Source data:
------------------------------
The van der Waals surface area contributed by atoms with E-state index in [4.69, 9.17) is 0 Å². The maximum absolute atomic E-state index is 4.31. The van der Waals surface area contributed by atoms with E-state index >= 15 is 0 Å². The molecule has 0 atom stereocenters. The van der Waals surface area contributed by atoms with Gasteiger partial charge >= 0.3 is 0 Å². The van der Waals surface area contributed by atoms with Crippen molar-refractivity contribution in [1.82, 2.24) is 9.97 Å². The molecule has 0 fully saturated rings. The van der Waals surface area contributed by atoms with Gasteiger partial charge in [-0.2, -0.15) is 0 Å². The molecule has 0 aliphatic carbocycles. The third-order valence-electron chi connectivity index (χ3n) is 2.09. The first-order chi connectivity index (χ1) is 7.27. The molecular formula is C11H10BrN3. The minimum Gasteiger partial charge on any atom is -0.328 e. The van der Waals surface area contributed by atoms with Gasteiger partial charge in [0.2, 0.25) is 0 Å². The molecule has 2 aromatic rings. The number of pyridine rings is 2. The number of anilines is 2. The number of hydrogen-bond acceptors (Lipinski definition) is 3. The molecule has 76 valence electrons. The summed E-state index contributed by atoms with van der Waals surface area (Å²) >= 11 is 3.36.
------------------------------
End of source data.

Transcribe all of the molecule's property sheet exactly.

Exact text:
The van der Waals surface area contributed by atoms with E-state index in [4.69, 9.17) is 0 Å². The maximum absolute atomic E-state index is 4.31. The van der Waals surface area contributed by atoms with E-state index >= 15 is 0 Å². The molecule has 0 atom stereocenters. The van der Waals surface area contributed by atoms with Gasteiger partial charge >= 0.3 is 0 Å². The van der Waals surface area contributed by atoms with Crippen molar-refractivity contribution in [1.82, 2.24) is 9.97 Å². The molecule has 0 fully saturated rings. The van der Waals surface area contributed by atoms with Gasteiger partial charge in [-0.2, -0.15) is 0 Å². The molecule has 0 aliphatic carbocycles. The third-order valence-electron chi connectivity index (χ3n) is 2.09. The first-order chi connectivity index (χ1) is 7.27. The molecular formula is C11H10BrN3. The minimum Gasteiger partial charge on any atom is -0.328 e. The van der Waals surface area contributed by atoms with Gasteiger partial charge in [0.2, 0.25) is 0 Å². The molecule has 2 aromatic rings. The number of pyridine rings is 2. The number of anilines is 2. The number of hydrogen-bond acceptors (Lipinski definition) is 3. The molecule has 76 valence electrons. The summed E-state index contributed by atoms with van der Waals surface area (Å²) >= 11 is 3.36.